An idealistic young teacher, Harris planted a bomb in a whites-only section of Johannesburg’s Park Station, intending to demonstrate that whites, too, opposed racial segregation. But the bomb threat he phoned in was not acted upon, and the symbolic device killed a 77-year-old woman and badly burned many others.

5.30 am was the time set for the execution. We were all awake, thinking of John. Not long afterwards the phone rang. Ad Hain answered. The voice said: “Your John is dead.” She recognised the voice as one of the Special Branch men’s.

-John Harris’s widow’s testimony to the post-apartheid Truth and Reconciliation Commission

His death (reportedly with “We Shall Overcome” on his lips) earned affecting tribute and flattering comparisons from his black countrymen.

Mr. Harris, a teacher and a member of the Liberal Party since 1960, is one of those few courageous White men in South Africa who believed passionately in racial equality, identified himself with the oppressed people and suffered persecution. His passport was seized in 1963. He was served with banning orders in February 1964 preventing him from continuing his work with the Liberal Party and the Non-racial Olympic Committee.

Like many others, he became convinced that there was no way left to influence the situation except by clandestine activity. When most of his colleagues in the underground organization, the African Resistance Movement, were jailed or fled the country, he tried to plan a spectacular demonstration. He placed a bomb in the Johannesburg station and telephoned the police so that the area would be cleared. The police did not act promptly and an elderly lady lost her life as a result of the explosion.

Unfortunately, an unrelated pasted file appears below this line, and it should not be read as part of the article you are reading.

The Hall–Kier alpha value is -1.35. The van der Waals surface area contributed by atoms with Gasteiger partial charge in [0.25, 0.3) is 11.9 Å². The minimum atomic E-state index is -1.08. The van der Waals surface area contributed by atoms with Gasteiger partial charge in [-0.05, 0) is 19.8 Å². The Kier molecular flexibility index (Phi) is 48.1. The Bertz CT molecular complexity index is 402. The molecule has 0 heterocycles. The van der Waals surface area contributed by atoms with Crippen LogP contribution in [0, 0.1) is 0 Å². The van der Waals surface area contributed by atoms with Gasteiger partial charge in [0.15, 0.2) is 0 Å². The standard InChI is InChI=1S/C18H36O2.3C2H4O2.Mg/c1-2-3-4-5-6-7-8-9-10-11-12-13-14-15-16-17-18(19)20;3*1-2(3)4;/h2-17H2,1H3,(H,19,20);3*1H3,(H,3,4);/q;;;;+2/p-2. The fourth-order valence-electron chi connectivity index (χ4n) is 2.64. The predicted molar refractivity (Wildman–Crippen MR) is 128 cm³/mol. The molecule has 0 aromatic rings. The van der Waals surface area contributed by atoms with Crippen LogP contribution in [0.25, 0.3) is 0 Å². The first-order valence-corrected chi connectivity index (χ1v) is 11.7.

Under the prevailing circumstances in South Africa, the means of struggle are for the liberation movement to decide in the light of the conditions in the country.

The responsibility for the consequences lies very much on the rulers of Pretoria who, in defiance of the world and all sense of decency, created a situation which left no other alternative to decent people than to engage in violence.

In mourning the execution of Mr. Frederick John Harris, let me say that it will not be forgotten that in the struggle of the South African people this man, a member of the privileged group, gave his life because of his passionate belief in racial equality. This will serve to strengthen the faith of all those who fight against the danger of a “race war” and retain their faith that all human beings can live together in dignity irrespective of the colour of their skin.

I have recently received a message sent by him from his death cell in Pretoria Central Prison in January. He wrote:

“The support and warm sympathy of friends has been and is among my basic reinforcements. I daily appreciate the accuracy of the observation that when one really has to endure one relies ultimately on Reason and Courage. I’ve been fortunate in that the first has stood up — my ideals and beliefs have never faltered. As for the second, well, I’m not ashamed — I know I’ve shown at least a modicum of the second. ”

When I think of John Harris, the first White martyr in the cause of equality in South Africa, I am reminded powerfully of a great White American, a man who gave his life over a century ago — on December 2, 1859, to be exact — because of his passionate hatred of slavery: I mean John Brown.